At the 2017 national rounds of the Philip C. Jessup International Law Moot Court Competition, Joseph and his team bowed out in the semi-finals. However, they managed to secure the Adrian W. Delamore Best Overall Memorial Award yet again. Additionally, Joseph was awarded the Erroll D. Shearn Best Oralist Award.
Joseph Khor, winning the Erroll D. Shearn Best Oralist Award at the 2017 Philip C. Jessup International Law Moot Court Competition.
Mooting, as Joseph revealed, has taught him great life lessons. Aside from polishing his drafting and advocacy skills, mooting also trained him to broaden his perspectives and analyse a situation from all angles. Joseph also shared how he handled criticisms and disappointments. In Joseph’s words, one should always focus on the journey and not the prize. “We did the best that we could, and we are not ashamed of it. Judges in moot competitions are human, as anyone familiar with Legal Realism and Critical Legal Studies will understand. We would just have to accept all the criticisms that were thrown to us, take them as constructive feedback and then just move on.”
He also added that one should not consider mooting to be the sole avenue to enhance their legal capabilities. While undoubtedly mooting is a tremendous platform for legal training, it should never be, and is never meant to be the only ground for self-growth as a law student. He believes that, “There are bigger things in life that are worth the shot, aside from mooting. Whatever the field students choose to participate, necessary skills will be harnessed and such skills will groom them to become better lawyers.”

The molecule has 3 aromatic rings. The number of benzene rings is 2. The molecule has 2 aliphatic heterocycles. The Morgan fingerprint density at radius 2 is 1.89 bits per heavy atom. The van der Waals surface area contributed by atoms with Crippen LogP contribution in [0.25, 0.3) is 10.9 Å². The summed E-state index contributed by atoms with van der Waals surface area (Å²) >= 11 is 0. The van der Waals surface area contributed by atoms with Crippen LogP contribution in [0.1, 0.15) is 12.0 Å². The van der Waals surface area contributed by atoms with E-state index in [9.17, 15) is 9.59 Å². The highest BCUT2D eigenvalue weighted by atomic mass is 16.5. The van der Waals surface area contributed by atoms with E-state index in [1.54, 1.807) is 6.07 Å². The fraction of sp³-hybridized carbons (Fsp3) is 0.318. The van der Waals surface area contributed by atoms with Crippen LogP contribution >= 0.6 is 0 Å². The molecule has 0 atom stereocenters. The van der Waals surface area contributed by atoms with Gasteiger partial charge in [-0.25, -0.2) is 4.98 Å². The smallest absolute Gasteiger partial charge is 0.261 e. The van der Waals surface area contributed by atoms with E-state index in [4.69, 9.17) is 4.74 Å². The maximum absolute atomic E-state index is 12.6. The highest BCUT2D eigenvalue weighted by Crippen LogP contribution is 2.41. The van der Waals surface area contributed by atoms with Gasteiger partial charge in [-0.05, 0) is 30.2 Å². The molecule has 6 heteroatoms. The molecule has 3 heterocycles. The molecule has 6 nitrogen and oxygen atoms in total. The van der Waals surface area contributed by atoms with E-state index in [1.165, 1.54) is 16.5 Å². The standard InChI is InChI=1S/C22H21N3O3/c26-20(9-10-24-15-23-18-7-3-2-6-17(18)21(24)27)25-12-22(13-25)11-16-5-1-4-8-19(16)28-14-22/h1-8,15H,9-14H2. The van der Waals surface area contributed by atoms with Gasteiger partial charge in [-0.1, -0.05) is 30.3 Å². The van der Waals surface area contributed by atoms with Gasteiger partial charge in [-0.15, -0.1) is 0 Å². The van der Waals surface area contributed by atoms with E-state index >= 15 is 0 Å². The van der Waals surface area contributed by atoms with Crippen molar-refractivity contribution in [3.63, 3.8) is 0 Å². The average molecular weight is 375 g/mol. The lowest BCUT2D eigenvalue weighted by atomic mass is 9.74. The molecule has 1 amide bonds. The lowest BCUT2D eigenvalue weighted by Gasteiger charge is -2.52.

Apart from mooting, Joseph has a huge passion for music. To Joseph, music is therapeutic, and it is more than just a mere hobby to him. Joseph can play various music instruments ranging from the piano, guitar, the bass, and their variants. His musicality shone through when he represented the First Residential College of the University of Malaya in the Acoustic Band category for the University of Malaya Annual Art Festival, or Festival Seni Universiti Malaya (“FESENI”) in 2016. Joseph also performed with his bandmates during the Faculty of Law, University of Malaya LawNite dinner of 2016/2017, as well as the DaYao Song Composing Concert of 2017, which is an annual event hosted by the University of Malaya Chinese Language Society.
Joseph, performing for DAYAO 2017
Image credit: Benson Eoh
Recalling his four years in law school, Joseph humbly stated that he did not consider himself to have achieved much at this point, but all those milestones he had reached, he could not have achieved them by himself. He warmly attributed all his accomplishments so far to the love and support of his family and close friends, as well as his faith in the Almighty.
Joseph lived his life by the quote: “blessed are the flexible, for they shall not be broken.” He advised other law students who are interested in mooting to not hold back and to just go for it, provided that everyone embarks on their mooting journey with their best foot forward. He imparted to these high-spirited individuals that “there will be difficult encounters along the way, but in return you will get a great harvest of knowledge, wisdom and maturity. In addition, never turn your back on the company who tirelessly cheered you on. Treasure them, as they are real companions that will keep your spirits high.”